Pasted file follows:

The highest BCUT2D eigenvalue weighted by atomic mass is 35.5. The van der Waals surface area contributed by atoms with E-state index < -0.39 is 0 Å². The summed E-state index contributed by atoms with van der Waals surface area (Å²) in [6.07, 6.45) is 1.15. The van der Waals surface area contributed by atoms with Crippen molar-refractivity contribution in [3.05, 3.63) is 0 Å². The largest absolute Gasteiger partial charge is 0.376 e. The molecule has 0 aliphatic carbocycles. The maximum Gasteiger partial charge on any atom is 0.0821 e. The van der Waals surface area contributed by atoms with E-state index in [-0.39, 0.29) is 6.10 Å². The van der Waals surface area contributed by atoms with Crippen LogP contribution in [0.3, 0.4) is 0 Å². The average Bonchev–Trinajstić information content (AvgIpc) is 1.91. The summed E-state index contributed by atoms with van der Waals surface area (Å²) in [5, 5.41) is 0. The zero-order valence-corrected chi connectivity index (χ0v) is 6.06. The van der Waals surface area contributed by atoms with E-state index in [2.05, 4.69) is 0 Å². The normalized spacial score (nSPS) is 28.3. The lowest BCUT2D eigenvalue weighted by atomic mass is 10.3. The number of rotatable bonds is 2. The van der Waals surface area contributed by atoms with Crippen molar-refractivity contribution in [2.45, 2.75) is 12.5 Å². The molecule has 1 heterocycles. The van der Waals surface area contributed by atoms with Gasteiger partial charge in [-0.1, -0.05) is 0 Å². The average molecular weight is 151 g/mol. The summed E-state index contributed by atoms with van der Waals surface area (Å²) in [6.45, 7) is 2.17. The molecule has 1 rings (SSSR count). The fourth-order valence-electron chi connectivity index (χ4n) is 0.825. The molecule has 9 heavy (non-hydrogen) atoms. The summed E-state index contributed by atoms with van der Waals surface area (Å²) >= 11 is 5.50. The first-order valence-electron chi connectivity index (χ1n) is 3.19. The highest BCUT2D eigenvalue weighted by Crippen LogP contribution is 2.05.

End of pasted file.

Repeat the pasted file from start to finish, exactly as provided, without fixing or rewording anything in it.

The highest BCUT2D eigenvalue weighted by atomic mass is 35.5. The van der Waals surface area contributed by atoms with E-state index < -0.39 is 0 Å². The summed E-state index contributed by atoms with van der Waals surface area (Å²) in [6.07, 6.45) is 1.15. The van der Waals surface area contributed by atoms with Crippen molar-refractivity contribution in [3.05, 3.63) is 0 Å². The largest absolute Gasteiger partial charge is 0.376 e. The molecule has 0 aliphatic carbocycles. The maximum Gasteiger partial charge on any atom is 0.0821 e. The van der Waals surface area contributed by atoms with E-state index in [-0.39, 0.29) is 6.10 Å². The van der Waals surface area contributed by atoms with Crippen LogP contribution in [0.3, 0.4) is 0 Å². The average Bonchev–Trinajstić information content (AvgIpc) is 1.91. The summed E-state index contributed by atoms with van der Waals surface area (Å²) in [5, 5.41) is 0. The zero-order valence-corrected chi connectivity index (χ0v) is 6.06. The van der Waals surface area contributed by atoms with E-state index in [2.05, 4.69) is 0 Å². The normalized spacial score (nSPS) is 28.3. The lowest BCUT2D eigenvalue weighted by atomic mass is 10.3. The number of rotatable bonds is 2. The van der Waals surface area contributed by atoms with Crippen molar-refractivity contribution in [2.45, 2.75) is 12.5 Å². The molecule has 1 heterocycles. The van der Waals surface area contributed by atoms with Gasteiger partial charge in [-0.1, -0.05) is 0 Å². The average molecular weight is 151 g/mol. The summed E-state index contributed by atoms with van der Waals surface area (Å²) in [6.45, 7) is 2.17. The molecule has 1 rings (SSSR count). The fourth-order valence-electron chi connectivity index (χ4n) is 0.825. The molecule has 9 heavy (non-hydrogen) atoms. The summed E-state index contributed by atoms with van der Waals surface area (Å²) >= 11 is 5.50. The first-order valence-electron chi connectivity index (χ1n) is 3.19. The highest BCUT2D eigenvalue weighted by Crippen LogP contribution is 2.05.